To simulate a typical medium to large organization and get some good testing done with Cloud App Discovery, I’m going to add a forward web proxy to my home lab. As I’ve mentioned in previous blog entries I have a small form factor computer running pfsense which I use as my lab networking security appliance. Out of the box, it supports a base install of Squid which can be added and configured to act as a forward web proxy with minimal effort. It gets a bit more challenging when you want to add authentication to the proxy because the built-in options for the pfsense implementation are limited to local, LDAP, and RADIUS authentication. I want authentication so I can identify users connecting to the proxy and associate the web connections with specific users but I want to use Kerberos so I get that seamless single sign on experience.

Like many open source products, the documentation on how to setup Squid running on pfsense and using Kerberos authentication is pretty terrible. Searching the all-powerful Google presents lots of forum posts with people asking how to do it, pieces of answers that don’t make much sense, and some Wikis on how to configure Squid to use Kerberos on a standard server. Given the lack of good documentation, I thought it would be fun to work my way through it and compile a walkthrough. I’m issuing the standard disclaimer that this is intended for lab purposes only. If you’re trying to deploy pfsense and Squid in a production environment, do more reading and spend time doing it safely and securely.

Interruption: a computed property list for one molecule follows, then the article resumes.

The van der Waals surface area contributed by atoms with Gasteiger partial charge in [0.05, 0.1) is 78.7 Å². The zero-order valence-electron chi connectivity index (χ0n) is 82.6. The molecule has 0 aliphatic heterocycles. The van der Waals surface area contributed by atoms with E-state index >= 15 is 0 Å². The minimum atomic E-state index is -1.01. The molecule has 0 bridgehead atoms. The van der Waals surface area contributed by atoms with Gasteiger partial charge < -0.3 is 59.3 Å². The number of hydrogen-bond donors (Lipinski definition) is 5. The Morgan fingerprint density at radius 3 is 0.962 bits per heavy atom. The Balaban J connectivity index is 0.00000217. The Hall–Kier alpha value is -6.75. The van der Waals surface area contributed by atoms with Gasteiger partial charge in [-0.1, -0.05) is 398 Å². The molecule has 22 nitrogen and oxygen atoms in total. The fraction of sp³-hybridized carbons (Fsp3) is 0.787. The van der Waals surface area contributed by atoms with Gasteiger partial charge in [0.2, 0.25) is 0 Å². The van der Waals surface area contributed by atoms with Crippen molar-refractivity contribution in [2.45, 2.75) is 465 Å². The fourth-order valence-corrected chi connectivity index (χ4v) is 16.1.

I won’t be covering the basic setup of pfsense as there are plenty of guides out there and the process is simple for anyone with any experience in the network appliance realm. For this demonstration I’ll be running a box with pfsense 2.4.2 installed.

On to the walkthrough!

The first step in the process is to add the Squid package through the pfsense package manager UI.

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On the Package Manager screen, select the Available Packages section and install the Squid package.  After the installation is complete, you’ll see Squid shown in the Installed Packages section.

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Notice the package installed is a branch of the 3.5 release while the latest release available directly via Squid is 4.0.  It’s always fun to have the latest and greatest, but pfsense is an all-in-one solution so it comes with some sacrifices.  Let’s get some of the basic configuration settings done with.  Go to the Services menu, select the Squid Proxy Server menu item, and go the General section.  First up choose the interface you want Squid to be available for and specify a port for it to listen on.

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Now check off the Allow Users on Interface unless you have a reason to limit it to certain subnets attached to the interface.  Additionally I’d recommend checking the Resolve DNS IPv4 First option.  I banged my head against the wall with a ton of issues with Squid when I turned on authentication and this option wasn’t set.  You can thank me for saving you hours of Google and trying other options.

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Setup basic logging with the settings below.